The medieval and modern period of Deccan history offers an unparalleled range of research topics for historians, archaeologists and architectural historians focusing on fortifications, such as those who have contributed to this volume. The Deccan region preserves a large number of comparatively well preserved fortified sites, some familiar and now fairly well documented, like the great dynastic centres of Warangal, Hampi-Vijayanagara, Bidar and Golconda, others only recently identified and investigated, like the military outposts of Sagar, Naldurg, Torgal and Chitradurga.
Between the 13th and 18th centuries, Deccan was mostly divided between independent polities, competing with each other for well-watered lands, natural ressources, and control of routes leading to the lucrative Arabian Sea and Bay of Bengal ports. In addition, there were intruders from northern India, from the Khaljis and Tughluqs to the Mughals, attracted by the region’s vast wealth. It is hardly surprising, therefore, that Deccan rulers had always to be concerned with the safety of their dynastic capitals and military outposts.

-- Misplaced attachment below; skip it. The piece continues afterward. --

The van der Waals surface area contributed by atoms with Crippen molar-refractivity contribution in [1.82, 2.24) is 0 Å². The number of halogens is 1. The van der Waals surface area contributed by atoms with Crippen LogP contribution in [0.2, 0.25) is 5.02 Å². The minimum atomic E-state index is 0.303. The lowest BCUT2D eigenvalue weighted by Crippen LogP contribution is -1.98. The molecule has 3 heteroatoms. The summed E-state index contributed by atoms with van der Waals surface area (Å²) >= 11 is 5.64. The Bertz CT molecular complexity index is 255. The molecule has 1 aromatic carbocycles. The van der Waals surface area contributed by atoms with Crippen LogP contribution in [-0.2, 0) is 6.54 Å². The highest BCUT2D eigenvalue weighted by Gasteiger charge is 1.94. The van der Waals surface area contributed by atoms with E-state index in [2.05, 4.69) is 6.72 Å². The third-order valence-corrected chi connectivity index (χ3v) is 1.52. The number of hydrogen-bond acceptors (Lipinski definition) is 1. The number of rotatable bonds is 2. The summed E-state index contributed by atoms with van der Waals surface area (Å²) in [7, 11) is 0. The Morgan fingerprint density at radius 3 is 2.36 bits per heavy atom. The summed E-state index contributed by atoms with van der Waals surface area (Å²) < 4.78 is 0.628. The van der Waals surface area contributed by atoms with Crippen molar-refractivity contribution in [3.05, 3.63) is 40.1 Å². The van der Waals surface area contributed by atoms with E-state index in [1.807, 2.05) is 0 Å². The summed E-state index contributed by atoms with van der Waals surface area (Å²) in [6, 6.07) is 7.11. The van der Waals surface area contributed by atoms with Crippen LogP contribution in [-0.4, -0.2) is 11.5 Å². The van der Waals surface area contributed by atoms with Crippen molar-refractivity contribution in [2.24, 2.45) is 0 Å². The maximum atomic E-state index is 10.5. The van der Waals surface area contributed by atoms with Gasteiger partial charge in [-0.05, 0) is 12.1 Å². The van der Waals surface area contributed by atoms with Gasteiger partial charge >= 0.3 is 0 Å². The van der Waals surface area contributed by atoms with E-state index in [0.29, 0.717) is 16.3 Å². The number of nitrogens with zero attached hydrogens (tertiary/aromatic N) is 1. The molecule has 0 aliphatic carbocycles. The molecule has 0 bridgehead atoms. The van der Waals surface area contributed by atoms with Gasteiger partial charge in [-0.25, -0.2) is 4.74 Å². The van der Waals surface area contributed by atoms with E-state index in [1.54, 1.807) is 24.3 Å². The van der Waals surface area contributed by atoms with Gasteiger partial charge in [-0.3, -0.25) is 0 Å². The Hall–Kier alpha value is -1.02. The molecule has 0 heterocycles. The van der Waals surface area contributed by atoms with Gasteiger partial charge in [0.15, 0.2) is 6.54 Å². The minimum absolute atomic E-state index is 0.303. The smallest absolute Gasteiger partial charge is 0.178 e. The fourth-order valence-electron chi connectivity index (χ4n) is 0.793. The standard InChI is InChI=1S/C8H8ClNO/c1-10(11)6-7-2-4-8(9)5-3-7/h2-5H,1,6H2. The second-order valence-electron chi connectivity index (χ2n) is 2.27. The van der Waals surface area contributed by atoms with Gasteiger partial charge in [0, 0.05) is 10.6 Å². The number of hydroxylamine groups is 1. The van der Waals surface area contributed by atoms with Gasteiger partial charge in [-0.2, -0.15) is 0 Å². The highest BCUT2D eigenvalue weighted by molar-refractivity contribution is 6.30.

This book aims to define the types of fortifications and their evolution with the adaptation to new weapons, such as artillery.
The different contributions are wide ranging in terms of the material examined, approaches and methods, as well as the state of research, from essays on ‘water harvesting’ and hydrology or early surveys of border forts to an analysis of the symbolism of urban planning at Warangal.
It is hoped that this volume and the revival of interest in the forts of Deccan will lead to increased enquiry and research in the times to come.